Both dragonflies use the site as a launch pad for hunting insects on the wing. The dragonfly suddenly whirs away, zigzags in the air, and circles back to the hook to watch for prey again. It will spend a good portion of an hour hawking like this.
Dragonflies are famous for their speed and maneuverability as well as their keen eyesight (if you had 30,000 facets in each eye, you might be able to spot a flying gnat 10 feet away, too). Oh, and also for being Very Large Insects. (Though not as big as their prehistoric kin, which would have required a yardstick for measuring, if yardsticks had been invented yet.)
Their size, huge eyes, long abdomens, and strong flight have caused them to migrate into the folklore of many cultures (and you can find out about some of this in the wonderful book A Dazzle of Dragonflies by Forrest L. Mitchell and James L. Lasswell).
Not all of this folklore resides in the ancient past, either.
The first dragonfly I ever saw was one that skimmed over my suburban backyard on New York's Long Island. I didn't know what it was. I screamed bloody murder. I was, after all, very small, and it was very big.
My mom explained to me that it was a "darning needle," this being one of the dragonfly's many common names. I hadn't a clue what a "darning needle" was (except for, now, this insect) and my ears heard "diamond needle," which is what I called it for weeks thereafter. No wonder nobody knew what I was talking about when I still came in screaming about one appearing.
Sewing shut mouths as well as eyes, ears, and noses, and even stitching together fingers and toes, were among the crimes dragonflies were accused of in the past. This earned them their darning-needle name as well as the epithets devil's needle and ear-piercer.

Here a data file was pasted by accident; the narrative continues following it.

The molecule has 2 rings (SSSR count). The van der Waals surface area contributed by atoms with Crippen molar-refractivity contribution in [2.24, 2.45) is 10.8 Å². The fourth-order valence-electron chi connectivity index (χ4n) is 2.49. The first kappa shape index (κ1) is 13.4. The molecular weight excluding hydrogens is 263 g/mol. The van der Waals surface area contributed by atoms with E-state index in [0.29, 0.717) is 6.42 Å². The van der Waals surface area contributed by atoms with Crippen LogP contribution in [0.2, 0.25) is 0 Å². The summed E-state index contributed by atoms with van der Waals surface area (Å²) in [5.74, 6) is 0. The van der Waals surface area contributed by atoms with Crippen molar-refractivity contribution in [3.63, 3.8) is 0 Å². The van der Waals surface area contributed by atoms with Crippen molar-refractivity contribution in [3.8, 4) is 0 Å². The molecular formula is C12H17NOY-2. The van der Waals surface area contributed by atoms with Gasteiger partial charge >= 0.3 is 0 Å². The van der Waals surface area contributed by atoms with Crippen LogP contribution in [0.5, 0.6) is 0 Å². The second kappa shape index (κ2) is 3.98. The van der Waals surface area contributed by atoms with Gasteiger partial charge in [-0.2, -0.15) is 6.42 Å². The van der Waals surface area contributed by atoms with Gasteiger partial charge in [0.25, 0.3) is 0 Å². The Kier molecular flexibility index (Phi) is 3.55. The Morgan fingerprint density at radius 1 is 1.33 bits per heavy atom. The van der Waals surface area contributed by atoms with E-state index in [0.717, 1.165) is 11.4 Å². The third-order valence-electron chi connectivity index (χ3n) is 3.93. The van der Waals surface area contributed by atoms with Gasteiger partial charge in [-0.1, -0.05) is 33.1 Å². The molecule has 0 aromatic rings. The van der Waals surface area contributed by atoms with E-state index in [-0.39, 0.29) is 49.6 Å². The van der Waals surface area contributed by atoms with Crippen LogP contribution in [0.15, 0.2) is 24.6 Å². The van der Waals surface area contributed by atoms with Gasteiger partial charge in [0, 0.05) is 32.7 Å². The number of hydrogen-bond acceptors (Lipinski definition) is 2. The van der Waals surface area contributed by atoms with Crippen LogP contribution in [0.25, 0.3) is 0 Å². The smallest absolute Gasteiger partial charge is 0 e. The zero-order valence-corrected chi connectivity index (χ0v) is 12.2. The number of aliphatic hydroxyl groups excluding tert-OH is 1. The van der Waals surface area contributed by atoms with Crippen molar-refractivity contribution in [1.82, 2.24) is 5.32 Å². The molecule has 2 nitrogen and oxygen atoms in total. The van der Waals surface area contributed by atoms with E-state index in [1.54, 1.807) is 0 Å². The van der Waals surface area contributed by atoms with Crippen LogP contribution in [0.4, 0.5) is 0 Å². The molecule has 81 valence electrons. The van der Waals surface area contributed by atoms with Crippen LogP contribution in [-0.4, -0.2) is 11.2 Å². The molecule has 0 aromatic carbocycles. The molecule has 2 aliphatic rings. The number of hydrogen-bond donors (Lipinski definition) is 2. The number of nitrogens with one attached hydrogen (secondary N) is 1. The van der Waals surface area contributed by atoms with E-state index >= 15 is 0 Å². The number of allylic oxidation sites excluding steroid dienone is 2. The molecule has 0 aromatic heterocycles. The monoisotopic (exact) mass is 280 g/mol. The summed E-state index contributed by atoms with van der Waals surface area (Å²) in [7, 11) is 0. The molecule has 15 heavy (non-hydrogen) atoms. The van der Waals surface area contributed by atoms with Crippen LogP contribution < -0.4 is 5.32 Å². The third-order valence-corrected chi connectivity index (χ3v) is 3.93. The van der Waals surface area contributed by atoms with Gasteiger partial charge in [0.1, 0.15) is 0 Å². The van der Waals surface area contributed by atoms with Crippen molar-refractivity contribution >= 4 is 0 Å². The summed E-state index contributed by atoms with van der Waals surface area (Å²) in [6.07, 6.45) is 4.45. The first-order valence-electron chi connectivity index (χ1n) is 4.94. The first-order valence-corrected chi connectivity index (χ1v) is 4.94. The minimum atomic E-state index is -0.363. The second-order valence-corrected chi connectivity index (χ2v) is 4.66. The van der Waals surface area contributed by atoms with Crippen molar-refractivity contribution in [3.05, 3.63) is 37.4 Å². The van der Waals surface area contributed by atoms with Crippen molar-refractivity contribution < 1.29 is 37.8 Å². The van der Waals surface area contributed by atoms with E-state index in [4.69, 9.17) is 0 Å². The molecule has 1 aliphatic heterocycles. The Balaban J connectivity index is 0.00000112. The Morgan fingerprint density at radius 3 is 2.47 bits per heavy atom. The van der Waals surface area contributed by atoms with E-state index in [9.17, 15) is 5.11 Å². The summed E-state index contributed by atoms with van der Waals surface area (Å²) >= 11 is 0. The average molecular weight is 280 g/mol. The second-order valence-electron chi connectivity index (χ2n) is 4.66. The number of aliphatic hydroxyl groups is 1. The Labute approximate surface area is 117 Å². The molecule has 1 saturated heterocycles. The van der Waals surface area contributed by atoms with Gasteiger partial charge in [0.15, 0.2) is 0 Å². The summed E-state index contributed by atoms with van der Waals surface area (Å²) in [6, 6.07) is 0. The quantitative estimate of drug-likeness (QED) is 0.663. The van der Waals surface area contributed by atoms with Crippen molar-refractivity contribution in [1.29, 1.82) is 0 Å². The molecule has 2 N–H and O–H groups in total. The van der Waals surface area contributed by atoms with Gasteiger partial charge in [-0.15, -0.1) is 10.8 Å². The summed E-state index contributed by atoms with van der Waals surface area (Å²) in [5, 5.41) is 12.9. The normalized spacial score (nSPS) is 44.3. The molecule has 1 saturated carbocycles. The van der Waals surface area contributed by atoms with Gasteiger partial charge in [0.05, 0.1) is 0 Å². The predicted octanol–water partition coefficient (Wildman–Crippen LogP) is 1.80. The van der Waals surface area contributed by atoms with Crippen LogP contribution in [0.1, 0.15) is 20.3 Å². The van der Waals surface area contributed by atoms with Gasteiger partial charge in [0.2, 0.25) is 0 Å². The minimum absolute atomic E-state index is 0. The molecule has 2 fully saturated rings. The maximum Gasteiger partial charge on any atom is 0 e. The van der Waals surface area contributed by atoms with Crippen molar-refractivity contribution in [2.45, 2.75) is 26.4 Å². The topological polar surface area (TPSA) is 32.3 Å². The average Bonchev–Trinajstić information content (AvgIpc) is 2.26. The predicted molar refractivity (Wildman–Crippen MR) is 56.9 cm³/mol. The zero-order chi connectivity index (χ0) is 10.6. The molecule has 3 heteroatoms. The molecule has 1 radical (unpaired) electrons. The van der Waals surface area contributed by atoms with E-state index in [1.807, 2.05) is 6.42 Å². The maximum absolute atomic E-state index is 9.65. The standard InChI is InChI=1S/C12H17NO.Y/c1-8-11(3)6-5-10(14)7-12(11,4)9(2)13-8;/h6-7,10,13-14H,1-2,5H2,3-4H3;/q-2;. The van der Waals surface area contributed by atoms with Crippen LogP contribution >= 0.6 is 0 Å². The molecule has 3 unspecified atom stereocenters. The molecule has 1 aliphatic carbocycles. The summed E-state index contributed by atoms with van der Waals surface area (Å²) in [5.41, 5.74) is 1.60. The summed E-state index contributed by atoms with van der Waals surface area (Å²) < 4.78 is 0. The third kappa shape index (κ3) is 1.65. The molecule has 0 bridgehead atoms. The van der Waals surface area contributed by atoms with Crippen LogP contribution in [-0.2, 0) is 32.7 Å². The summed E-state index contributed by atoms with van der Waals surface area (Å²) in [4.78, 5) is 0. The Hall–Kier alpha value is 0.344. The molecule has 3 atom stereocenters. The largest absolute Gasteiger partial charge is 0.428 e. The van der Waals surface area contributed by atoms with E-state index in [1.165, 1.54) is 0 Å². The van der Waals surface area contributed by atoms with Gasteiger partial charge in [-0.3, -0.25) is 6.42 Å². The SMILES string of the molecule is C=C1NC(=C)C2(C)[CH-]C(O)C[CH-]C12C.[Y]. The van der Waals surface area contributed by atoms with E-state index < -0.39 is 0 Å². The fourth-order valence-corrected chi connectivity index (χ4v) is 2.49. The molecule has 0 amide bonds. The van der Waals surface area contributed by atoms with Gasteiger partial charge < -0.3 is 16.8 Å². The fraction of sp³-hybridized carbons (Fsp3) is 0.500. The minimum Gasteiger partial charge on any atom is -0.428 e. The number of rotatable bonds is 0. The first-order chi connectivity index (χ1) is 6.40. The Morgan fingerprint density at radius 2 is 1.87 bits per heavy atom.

And speaking of the devil, in Europe dragonflies were often believed to be one of the devil's favorite animal forms to inhabit or simply for evil beings to ride, giving rise to names such as devil's horse, hobgoblin fly, witch's horse, and water witch.
Another completely false accusation laid at the dragonfly's six feet are that it possesses a venomous sting. This untruth has dubbed the insect with colorful names such as horse stinger, bull sticker, blind stinger, and snake killer. (Though oddly it's also known as a snake doctor.)
The dragonfly enjoys a more exalted position in Native American and Asian folklore, in which it's generally admired for its grace, beauty, ferocity, and flying skill. Judging by the number of dragonfly motifs on modern dishware and other home furnishings, it appears that this take on the dragonfly may predominate nowadays.
"Did you know that dragonflies are scared of sand and you're supposed to throw it at them to make them go away?" she said.
Wow! Who knew! Well, obviously Elaine did! We could be proactive! Soon we were merrily flinging great handfuls of sand into the air, dodging it as it rained down on the lawn. My mom looked out the window, gaped at what was going on, and quickly put a stop to it.
Dragonflies (known as "mosquitohawks" in parts of the Midwest) are aces at devouring pesky insects, so I don't think most people are driving them away with buckets of sand. Dragonflies are also very cool to watch, and don't appear to mind your approaching them quite closely (they probably glance-x-30,000 at you, think "not bug no eat it, not bird it no eat me" and go back to spotting midges).
Just a quick look at a dragonfly-&-damselfly field guide offers up such evocative names as Smoky Shadowdragon, Amethyst Dancer, Apache Spiketail, Ebony Boghaunter, Rainpool Spreadwing, and Spangled Skimmer.
I still don't know what species the dark dragonfly that visits my garden belongs to. The bright red dragonfly appears to be a Cardinal Meadowhawk (Sympetrum illotum).
I could be wrong. If I am, please don't throw sand at me. I certainly don't throw sand at dragonflies anymore. Nor do I scream when they show up, unless it's to holler to a family member to come take a look.